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Episode 67: The benefits of Resistance Training
Why is resistance training recommended?
- If you have T2D –
- can reduce plasma glycosylated hemoglobin levels
- Increase muscle glycogen stores (this is important for anyone, not just people with T2D). More available “quick” energy. Think zombies chasing you and you need to run NOW.
- In a study by ADA (American Diabetes Association) there was a reduction in medication needed by 72% of participants in a blind study.
- For women who are aging there is evidence of increasing type ii muscle fibers in as little as 8 weeks of beginning a resistance training regime.
- Muscle quality improves with strength training in older people.
- Contributes to the maintenance of functional abilities, and prevents osteoporosis, sarcopenia, lower-back pain, and other disabilities
- These are the physical issues that affect most people as they age.
- 2-3 sessions per week
Who should be doing resistance training?
- EVERYONE. Especially if you are an adult who has not exercised in a long time or if you are getting older.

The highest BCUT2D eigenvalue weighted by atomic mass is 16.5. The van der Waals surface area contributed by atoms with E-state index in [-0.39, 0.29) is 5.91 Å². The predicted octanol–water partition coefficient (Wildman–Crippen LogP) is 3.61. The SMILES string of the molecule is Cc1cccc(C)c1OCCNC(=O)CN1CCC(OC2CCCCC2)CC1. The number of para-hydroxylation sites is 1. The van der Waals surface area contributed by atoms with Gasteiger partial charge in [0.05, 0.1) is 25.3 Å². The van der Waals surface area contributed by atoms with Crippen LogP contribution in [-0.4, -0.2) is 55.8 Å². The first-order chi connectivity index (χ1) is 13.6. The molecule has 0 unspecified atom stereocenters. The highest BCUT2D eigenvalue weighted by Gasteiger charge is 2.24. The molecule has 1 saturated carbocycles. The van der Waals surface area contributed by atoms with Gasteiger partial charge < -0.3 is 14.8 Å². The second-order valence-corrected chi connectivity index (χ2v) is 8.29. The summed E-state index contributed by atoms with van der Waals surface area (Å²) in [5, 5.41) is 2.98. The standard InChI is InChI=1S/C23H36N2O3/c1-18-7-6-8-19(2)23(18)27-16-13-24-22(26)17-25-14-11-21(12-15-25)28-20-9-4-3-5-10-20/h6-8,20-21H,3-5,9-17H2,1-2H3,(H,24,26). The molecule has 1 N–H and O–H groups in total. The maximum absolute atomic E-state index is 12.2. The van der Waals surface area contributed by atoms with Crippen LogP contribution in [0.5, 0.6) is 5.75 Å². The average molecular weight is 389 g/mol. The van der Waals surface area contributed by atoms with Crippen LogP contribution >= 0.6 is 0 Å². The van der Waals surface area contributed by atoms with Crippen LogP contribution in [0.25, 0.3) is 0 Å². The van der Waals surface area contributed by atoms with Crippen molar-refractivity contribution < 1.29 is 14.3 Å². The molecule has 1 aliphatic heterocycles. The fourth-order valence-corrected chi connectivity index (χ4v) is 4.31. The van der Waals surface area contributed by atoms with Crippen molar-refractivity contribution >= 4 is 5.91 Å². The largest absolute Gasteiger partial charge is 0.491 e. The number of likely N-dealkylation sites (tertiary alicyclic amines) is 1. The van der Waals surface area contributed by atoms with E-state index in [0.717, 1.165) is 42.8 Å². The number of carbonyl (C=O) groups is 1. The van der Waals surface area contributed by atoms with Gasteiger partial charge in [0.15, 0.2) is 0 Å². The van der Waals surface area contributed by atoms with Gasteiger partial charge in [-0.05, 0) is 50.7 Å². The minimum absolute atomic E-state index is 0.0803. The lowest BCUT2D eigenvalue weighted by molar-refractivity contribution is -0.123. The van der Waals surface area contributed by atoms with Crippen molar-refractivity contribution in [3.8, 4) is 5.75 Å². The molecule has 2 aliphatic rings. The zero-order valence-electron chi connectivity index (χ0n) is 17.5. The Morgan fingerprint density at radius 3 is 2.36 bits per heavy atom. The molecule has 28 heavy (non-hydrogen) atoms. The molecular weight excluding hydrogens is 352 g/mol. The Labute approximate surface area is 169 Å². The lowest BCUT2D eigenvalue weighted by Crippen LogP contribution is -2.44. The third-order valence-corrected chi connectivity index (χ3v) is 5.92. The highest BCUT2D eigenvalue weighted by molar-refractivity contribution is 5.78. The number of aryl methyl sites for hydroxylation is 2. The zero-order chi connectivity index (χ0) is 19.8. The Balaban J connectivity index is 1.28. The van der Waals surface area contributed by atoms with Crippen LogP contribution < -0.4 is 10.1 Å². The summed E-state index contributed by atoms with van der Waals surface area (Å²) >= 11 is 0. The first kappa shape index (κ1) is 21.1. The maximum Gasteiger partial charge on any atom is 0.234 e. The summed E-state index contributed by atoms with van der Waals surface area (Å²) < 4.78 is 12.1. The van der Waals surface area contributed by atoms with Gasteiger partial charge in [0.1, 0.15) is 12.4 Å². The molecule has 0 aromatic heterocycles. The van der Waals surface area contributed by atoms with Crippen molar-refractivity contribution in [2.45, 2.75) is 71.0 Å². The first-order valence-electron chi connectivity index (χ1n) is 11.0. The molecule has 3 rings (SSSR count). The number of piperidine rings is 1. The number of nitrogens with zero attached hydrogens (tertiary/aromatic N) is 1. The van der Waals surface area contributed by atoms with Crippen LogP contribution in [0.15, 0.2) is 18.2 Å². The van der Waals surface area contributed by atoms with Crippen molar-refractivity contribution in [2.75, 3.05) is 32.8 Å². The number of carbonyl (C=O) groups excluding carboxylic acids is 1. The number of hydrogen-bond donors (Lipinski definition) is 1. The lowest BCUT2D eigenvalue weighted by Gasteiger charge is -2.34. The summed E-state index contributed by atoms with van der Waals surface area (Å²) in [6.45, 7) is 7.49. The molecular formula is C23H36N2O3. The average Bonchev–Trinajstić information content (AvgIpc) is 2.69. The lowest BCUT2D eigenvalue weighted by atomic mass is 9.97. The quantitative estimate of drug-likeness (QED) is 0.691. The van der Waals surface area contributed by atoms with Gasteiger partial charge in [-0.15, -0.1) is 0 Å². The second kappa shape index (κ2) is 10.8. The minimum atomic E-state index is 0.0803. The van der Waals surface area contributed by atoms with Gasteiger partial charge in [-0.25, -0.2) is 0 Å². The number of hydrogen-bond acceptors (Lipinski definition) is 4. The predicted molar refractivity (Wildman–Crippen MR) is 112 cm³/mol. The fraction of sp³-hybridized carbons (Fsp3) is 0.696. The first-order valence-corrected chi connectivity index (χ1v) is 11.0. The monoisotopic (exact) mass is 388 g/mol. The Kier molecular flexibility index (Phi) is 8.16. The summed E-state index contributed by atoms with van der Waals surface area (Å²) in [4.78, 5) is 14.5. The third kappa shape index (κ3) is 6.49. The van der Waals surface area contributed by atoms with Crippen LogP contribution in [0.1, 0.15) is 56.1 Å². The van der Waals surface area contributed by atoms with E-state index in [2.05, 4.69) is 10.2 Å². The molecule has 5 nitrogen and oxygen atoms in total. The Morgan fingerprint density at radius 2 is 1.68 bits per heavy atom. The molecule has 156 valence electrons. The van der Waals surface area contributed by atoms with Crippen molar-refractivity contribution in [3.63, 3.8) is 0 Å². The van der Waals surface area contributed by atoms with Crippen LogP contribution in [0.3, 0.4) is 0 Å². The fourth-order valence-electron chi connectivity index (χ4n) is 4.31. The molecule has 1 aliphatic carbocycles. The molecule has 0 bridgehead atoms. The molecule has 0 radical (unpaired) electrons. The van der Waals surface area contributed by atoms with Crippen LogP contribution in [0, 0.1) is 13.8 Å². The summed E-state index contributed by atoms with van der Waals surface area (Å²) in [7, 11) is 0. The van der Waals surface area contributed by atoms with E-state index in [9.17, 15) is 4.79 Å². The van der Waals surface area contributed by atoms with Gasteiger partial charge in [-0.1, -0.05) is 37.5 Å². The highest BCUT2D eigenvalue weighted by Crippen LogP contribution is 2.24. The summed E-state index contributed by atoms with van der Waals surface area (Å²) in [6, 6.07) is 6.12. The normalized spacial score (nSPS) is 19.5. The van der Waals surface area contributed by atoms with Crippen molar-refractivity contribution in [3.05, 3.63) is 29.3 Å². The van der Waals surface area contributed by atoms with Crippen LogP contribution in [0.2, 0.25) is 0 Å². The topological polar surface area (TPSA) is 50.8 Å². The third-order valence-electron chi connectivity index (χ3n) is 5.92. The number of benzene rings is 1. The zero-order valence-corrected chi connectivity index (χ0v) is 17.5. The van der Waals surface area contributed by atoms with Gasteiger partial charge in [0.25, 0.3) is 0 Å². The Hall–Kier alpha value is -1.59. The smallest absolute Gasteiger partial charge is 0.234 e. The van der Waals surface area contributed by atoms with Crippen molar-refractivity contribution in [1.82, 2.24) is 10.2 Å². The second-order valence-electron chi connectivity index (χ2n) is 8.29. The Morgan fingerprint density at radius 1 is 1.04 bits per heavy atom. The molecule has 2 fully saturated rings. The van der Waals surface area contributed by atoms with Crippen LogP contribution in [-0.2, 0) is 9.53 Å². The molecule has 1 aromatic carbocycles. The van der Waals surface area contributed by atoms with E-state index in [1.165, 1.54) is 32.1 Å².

What are the basic movements that people should focus on?
According to Mark Sisson (Primal Blueprint)
Move frequently and at a slow pace! Time under Tension is the most important rule to remember. . . AND FORM!
How long should/how many times per week should you exercise with resistance training?
- Depends on your schedule and goals
- If you are just starting out, try twice a week for the first four weeks and then reassess
- Optimally you should be resistance training at least 3-4 days per week for 30 minutes
But what about my cardio?!?!?!
- Cardio is important but the studies seem to be showing that it is resistance training and movement that are more effective with weightloss and longevity.
What about core?
- Since the core is such an importance muscle group and is involved with almost every single action taken in daily life, you can (and should) exercise your core EVERY DAY.
- No you will not burn out.
How long until I see results? I want them washboard abs.
- Everyone is different
- Depends on the load/routine/commitment
- Abs are made in the kitchen. Your diet is going to be the thing that creates tone and definition more than how much weight you lift.